This final rule has been reviewed in accordance with the requirements of Executive Order 13175, Consultation and Coordination with Indian Tribal Governments. The review reveals that this regulation will not have substantial and direct effects on Tribal governments and will not have significant Tribal implications.

Additional Public Notification

FSIS will announce this notice online through the FSIS Web page located at http://www.fsis.usda.gov/​wps/​portal/​fsis/​topics/​regulations/​federal-register.

FSIS will also make copies of this Federal Register publication available through the FSIS Constituent Update, which is used to provide information regarding FSIS policies, procedures, regulations, Federal Register notices, FSIS public meetings, and other types of information that could affect or would be of interest to constituents and stakeholders. The Update is communicated via Listserv, a free electronic mail subscription service for industry, trade groups, consumer interest groups, health professionals, and other individuals who have asked to be included. The Update is also available on the FSIS Web page. In addition, FSIS offers an electronic mail subscription service which provides automatic and customized access to selected food safety news and information. This service is available at http://www.fsis.usda.gov/​wps/​portal/​fsis/​programs-and-services/​email-subscription-service. Options range from recalls to export information to regulations, directives, and notices. Customers can add or delete subscriptions themselves, and have the option to password protect their accounts.

USDA Nondiscrimination Statement

No agency, officer, or employee of the USDA shall, on the grounds of race, color, national origin, religion, sex, gender identity, sexual orientation, disability, age, marital status, family/parental status, income derived from a public assistance program, or political beliefs, exclude from participation in, deny the benefits of, or subject to discrimination any person in the United States under any program or activity conducted by the USDA.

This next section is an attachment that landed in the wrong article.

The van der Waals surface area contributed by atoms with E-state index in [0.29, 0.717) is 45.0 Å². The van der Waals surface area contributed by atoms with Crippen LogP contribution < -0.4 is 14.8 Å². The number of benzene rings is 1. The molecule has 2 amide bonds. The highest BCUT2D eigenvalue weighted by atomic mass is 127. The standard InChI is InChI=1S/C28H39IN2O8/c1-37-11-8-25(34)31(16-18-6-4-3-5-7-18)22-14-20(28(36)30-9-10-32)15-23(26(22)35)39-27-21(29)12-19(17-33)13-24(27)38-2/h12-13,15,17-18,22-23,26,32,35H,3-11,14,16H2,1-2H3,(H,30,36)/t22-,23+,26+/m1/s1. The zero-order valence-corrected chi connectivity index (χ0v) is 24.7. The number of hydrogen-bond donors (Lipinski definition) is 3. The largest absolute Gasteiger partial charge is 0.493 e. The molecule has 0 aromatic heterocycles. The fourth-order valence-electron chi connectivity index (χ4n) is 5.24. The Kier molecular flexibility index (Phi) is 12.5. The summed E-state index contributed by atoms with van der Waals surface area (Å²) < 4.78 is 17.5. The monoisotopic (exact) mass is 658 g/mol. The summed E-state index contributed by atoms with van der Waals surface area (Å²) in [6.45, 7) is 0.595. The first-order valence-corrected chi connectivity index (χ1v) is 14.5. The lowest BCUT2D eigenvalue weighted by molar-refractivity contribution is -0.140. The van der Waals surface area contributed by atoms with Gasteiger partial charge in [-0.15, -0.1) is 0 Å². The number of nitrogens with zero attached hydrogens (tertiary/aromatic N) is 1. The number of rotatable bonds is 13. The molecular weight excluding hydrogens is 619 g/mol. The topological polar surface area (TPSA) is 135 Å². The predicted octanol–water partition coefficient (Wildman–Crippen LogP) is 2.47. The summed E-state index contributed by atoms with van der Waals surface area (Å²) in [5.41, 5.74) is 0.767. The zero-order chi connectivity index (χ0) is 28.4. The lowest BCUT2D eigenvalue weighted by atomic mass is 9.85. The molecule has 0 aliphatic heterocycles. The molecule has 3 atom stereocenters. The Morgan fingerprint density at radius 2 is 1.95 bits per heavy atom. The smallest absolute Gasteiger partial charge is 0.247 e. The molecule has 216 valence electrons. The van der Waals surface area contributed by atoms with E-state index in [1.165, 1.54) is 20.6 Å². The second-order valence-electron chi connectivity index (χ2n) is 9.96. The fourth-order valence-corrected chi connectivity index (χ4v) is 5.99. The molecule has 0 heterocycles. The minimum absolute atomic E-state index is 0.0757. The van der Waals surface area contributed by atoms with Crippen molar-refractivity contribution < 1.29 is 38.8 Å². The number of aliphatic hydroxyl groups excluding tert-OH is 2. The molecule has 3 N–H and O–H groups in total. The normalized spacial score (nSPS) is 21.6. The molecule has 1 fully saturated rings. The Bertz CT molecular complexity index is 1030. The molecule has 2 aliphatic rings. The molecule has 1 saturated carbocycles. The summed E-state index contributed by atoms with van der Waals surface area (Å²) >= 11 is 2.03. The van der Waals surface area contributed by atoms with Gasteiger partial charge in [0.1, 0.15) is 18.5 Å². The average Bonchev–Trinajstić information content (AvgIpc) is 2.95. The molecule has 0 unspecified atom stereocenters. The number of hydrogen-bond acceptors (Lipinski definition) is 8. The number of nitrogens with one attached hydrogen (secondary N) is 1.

How To File a Complaint of Discrimination

To file a complaint of discrimination, complete the USDA Program Discrimination Complaint Form, which may be accessed online at http://www.ocio.usda.gov/​sites/​default/​files/​docs/​2012/​Complain_​combined_​6_​8_​12.pdf, or write a letter signed by you or your authorized representative. Send your completed complaint form or letter to USDA by mail, fax, or email:

Mail: U.S. Department of Agriculture Director, Office of Adjudication, 1400 Independence Avenue SW., Washington, DC 20250-9410.

Fax: (202) 690-7442.

Email: program.intake@usda.gov.

Persons with disabilities who require alternative means for communication (Braille, large print, audiotape, etc.), should contact USDA's TARGET Center at (202) 720-2600 (voice and TDD).

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List of Subjects in 9 CFR Part 391

  • Fees and charges
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For the reasons discussed in the preamble, FSIS amends 9 CFR Chapter III as follows:

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PART 391—FEES AND CHARGES FOR INSPECTION AND LABORATORY ACCREDITATION

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1. The authority citation for part 391 continues to read as follows:

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Authority: 7 U.S.C. 138d, 7 U.S.C. 1622, 1627, and 2219a; 21 U.S.C. 451 et seq.; 21 U.S.C. 601-695.

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2. Revise paragraph (a) of § 391.5 to read as follows:

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Laboratory accreditation fee.

(a) The annual fee for the accreditation and maintenance of accreditation provided pursuant to § 439.5 of this chapter shall be $5,000 for the first analyte class, $2,900 for the second analyte class, and $2,100 for each additional analyte class.

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Done at Washington, DC, on September 11, 2014.

Alfred Almanza,

Administrator.

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Footnotes

1.  Source: FSIS, OPHS, LQAS, Accredited Laboratory Program.

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2.  Ibid.

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3.  FSIS, OPHS, LQAS, Accredited Laboratory Program.

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4.  Calculation—Total Cost = (Accreditation 1 Cost * Number of Laboratories) + (Accreditation 2 Cost * Number of Laboratories) = ($5,000 * 3) + ($5,000 * 3).

5.  Calculation—Total Cost = (Accreditation 1 Cost * Number of Laboratories) + (Accreditation 2 Cost * Number of Laboratories) = ($5,000 * 3) + ($2,900 * 3).

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[FR Doc. 2014-22208 Filed 9-18-14; 8:45 am]